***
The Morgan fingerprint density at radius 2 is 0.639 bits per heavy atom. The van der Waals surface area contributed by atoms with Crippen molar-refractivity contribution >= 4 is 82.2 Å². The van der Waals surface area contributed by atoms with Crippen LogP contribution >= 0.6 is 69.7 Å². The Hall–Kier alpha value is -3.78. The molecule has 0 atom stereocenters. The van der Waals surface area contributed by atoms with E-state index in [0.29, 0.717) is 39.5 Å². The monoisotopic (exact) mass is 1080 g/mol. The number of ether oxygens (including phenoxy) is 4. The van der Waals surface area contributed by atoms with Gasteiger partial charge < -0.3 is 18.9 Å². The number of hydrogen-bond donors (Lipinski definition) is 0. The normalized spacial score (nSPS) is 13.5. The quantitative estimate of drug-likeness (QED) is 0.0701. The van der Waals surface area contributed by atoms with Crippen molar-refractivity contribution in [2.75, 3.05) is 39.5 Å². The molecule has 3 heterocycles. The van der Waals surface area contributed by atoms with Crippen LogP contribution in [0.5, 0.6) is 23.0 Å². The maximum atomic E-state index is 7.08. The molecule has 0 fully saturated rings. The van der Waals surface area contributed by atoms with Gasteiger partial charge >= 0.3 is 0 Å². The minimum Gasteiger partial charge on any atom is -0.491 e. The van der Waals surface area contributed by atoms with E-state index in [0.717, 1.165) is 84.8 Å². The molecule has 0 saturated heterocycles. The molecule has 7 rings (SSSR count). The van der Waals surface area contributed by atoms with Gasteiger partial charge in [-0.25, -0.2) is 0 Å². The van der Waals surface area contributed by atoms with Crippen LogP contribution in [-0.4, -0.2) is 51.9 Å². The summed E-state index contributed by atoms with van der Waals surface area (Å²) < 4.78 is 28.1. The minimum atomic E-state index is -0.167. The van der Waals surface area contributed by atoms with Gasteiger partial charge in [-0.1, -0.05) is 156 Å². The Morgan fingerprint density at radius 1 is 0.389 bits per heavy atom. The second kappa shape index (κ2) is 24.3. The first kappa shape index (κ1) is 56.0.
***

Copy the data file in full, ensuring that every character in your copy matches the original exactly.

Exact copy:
The Morgan fingerprint density at radius 2 is 0.639 bits per heavy atom. The van der Waals surface area contributed by atoms with Crippen molar-refractivity contribution >= 4 is 82.2 Å². The van der Waals surface area contributed by atoms with Crippen LogP contribution >= 0.6 is 69.7 Å². The Hall–Kier alpha value is -3.78. The molecule has 0 atom stereocenters. The van der Waals surface area contributed by atoms with E-state index in [0.29, 0.717) is 39.5 Å². The monoisotopic (exact) mass is 1080 g/mol. The number of ether oxygens (including phenoxy) is 4. The van der Waals surface area contributed by atoms with Gasteiger partial charge < -0.3 is 18.9 Å². The number of hydrogen-bond donors (Lipinski definition) is 0. The normalized spacial score (nSPS) is 13.5. The quantitative estimate of drug-likeness (QED) is 0.0701. The van der Waals surface area contributed by atoms with Crippen molar-refractivity contribution in [2.75, 3.05) is 39.5 Å². The molecule has 3 heterocycles. The van der Waals surface area contributed by atoms with Crippen LogP contribution in [0.5, 0.6) is 23.0 Å². The maximum atomic E-state index is 7.08. The molecule has 0 fully saturated rings. The van der Waals surface area contributed by atoms with Gasteiger partial charge >= 0.3 is 0 Å². The minimum Gasteiger partial charge on any atom is -0.491 e. The van der Waals surface area contributed by atoms with E-state index in [0.717, 1.165) is 84.8 Å². The molecule has 0 saturated heterocycles. The molecule has 7 rings (SSSR count). The van der Waals surface area contributed by atoms with Gasteiger partial charge in [-0.25, -0.2) is 0 Å². The van der Waals surface area contributed by atoms with Crippen LogP contribution in [-0.4, -0.2) is 51.9 Å². The summed E-state index contributed by atoms with van der Waals surface area (Å²) < 4.78 is 28.1. The minimum atomic E-state index is -0.167. The van der Waals surface area contributed by atoms with Gasteiger partial charge in [-0.1, -0.05) is 156 Å². The Morgan fingerprint density at radius 1 is 0.389 bits per heavy atom. The second kappa shape index (κ2) is 24.3. The first kappa shape index (κ1) is 56.0.